#2. France's Private War Against ... Hippies?
AFP / Getty
In 1985, the French government had a problem: They wanted to irradiate the fuck out of some delicate ecosystems, but stupid "Greenpeace" was using stupid "boats" to stupid "protest" for the stupid "sanctity of life and the environment." Psh ... hippies, right? What's worse, the site was a French colony that was already thinking of rebelling, and the French didn't want to show any signs of weakness, lest they incur the dreaded wrath of ... the French. So they did what any reasonable country would do: They decided to blow up the Rainbow Warrior, which, from the name, you've already gone ahead and assumed was a love boat full of hippies, to scare/distract Greenpeace long enough for them to conduct the nuclear tests.
Patrick Riviere / Getty
"We tried infecting their sheets with pubic lice, but no one seemed to notice."
The mission was called Operation Satanique -- a name that should probably tip you off to the fact that you might be the crazy bad guys in this situation. When the Rainbow Warrior docked in New Zealand to do some tactical chillaxing, Operation Satanique was a go. The plan was to scare all of the crew off the boat with a small bomb, then, when they had evacuated, a second, larger bomb would actually sink the boat. It all went perfectly!
Except for everything.
AFP / Getty
"I love it when a plan fails in every conceivable fashion."
The crew of the Rainbow Warrior returned after the first bomb went off to check out the damage, not assuming that lightning could strike twice. And you know what they say about "assuming" things ... it blows up boats in New Zealand. So when the second bomb went off, it actually hurt some folks, and killed Fernando Pereira, a photographer.
The French started frantically pulling agents from New Zealand, seeing as how their whole "ruin a hippie's boat party" plan had suddenly turned into "multinational murder and terrorism." But two French spies involved in the operation were detained and interrogated. The truth came out soon after, because, shockingly, you just can't seem to trust the fortitude of a French spy. The aftermath was about what you'd expect: France's president publicly apologized, the defense minister resigned in disgrace, they paid a shit-ton of cash to Greenpeace and France halted their horrific testing ...
For like 10 years. Then they went back and blew the holy shit out of the place anyway. Hey, what did you expect from the guys who brainstormed "Operation Satanic"?
Getty Images / Stringer
"We wanted to call it Operation Boatfuck, but that just sounded crude."
#1. The Secret, Private Armies That Ran Europe
AFP / Getty
After World War II, the U.S. had some problems: lots of dead folks, countries and borders torn apart, most of Europe ground into a very civilized kind of pudding and the USSR knocking on the door to come raid the fridge. So the U.S. came up with a plan they called Operation Gladio: It basically installed a secret military that would unofficially operate all across Europe, with the singular goal of combating communism. Because it wouldn't be a very good secret army if we knew all about them, facts are pretty limited, but it's not a whackjob theory: Their existence has been confirmed, and the network has been associated with such high-stakes super-evil as attempted pope assassination, large scale bombings and kidnappings of several high-level government officials. They were willing to do anything to fight communism -- murder, extortion, even becoming communists, if that's what it took.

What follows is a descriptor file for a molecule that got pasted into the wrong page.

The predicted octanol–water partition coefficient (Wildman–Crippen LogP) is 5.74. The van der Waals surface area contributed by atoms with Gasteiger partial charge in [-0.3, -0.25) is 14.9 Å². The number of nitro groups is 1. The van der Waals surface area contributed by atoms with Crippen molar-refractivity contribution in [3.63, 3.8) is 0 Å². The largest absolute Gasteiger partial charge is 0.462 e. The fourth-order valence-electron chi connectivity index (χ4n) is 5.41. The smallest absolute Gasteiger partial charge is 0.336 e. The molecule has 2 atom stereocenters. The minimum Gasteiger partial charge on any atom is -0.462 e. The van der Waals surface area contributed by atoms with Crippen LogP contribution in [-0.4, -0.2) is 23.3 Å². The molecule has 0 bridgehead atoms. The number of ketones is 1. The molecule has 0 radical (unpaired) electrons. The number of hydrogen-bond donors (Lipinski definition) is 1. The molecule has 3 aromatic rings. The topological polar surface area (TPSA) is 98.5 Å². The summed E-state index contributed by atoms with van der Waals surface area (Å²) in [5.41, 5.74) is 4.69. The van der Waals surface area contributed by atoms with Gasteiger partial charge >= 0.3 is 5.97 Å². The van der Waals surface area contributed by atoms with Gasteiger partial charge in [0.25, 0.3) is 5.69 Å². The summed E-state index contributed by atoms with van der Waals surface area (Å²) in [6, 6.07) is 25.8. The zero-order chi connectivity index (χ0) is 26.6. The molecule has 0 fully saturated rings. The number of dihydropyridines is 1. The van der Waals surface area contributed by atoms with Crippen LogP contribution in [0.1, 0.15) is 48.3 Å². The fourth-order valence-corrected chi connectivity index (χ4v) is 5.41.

"I'll shoot myself in the head, then in the dick. I don't even goddamn care."
Again, it turns out that the Italian branch was a particularly active group (the folks did produce Machiavelli and Assassin's Creed; we all shouldn't act so surprised). An entirely different president of Italy, Francesco Cossiga, was involved in this ominous anti-communism secret society -- hey, all the cool presidents were doing it, what was he supposed to say? "No, but thanks so much for asking, nutbar shadow military group?"
It probably wouldn't have been a smart move. See, the reason we don't know more about them, even years after the end of the Cold War, is simple: crazy, crazy murders.
When another Italian president, Aldo Moro, wanted to allow communists to run for office, he was suddenly kidnapped and eventually executed. His body was found in the trunk of a car parked next to an ancient gladiatorial site. A "gladio" is a type of ancient Roman short sword, often used by participants in arena combat. When a former colonel of Gladio operations in Switzerland wrote a letter to the government stating that he was ready to "reveal the whole truth," he was found dead in his home a month later. He was stabbed to death with his own bayonet, a series of mysterious characters written on his chest that couldn't be deciphered.
Hulton Archive / Getty
Dead president in the back of a van? Bond villains are more subtle.
Now, admittedly, that's not concrete evidence of Gladio's direct involvement or anything. It's just a few brutal, worrying events that spin a web of mystery and fear that keeps further investigations at bay.
Who on Earth could benefit from something like that?
For more reasons we're fortunate we survived the Cold War, check out Nuke the Moon: 5 Certifiably Insane Cold War Projects. Or learn about 6 Real World Spy Gadgets Straight Out of the Movies.
If you're pressed for time and just looking for a quick fix, then check out If Fictional Locations Got Reviewed on Yelp.
And stop by LinkSTORM to learn how to most effectively ruin everyone's Monday.
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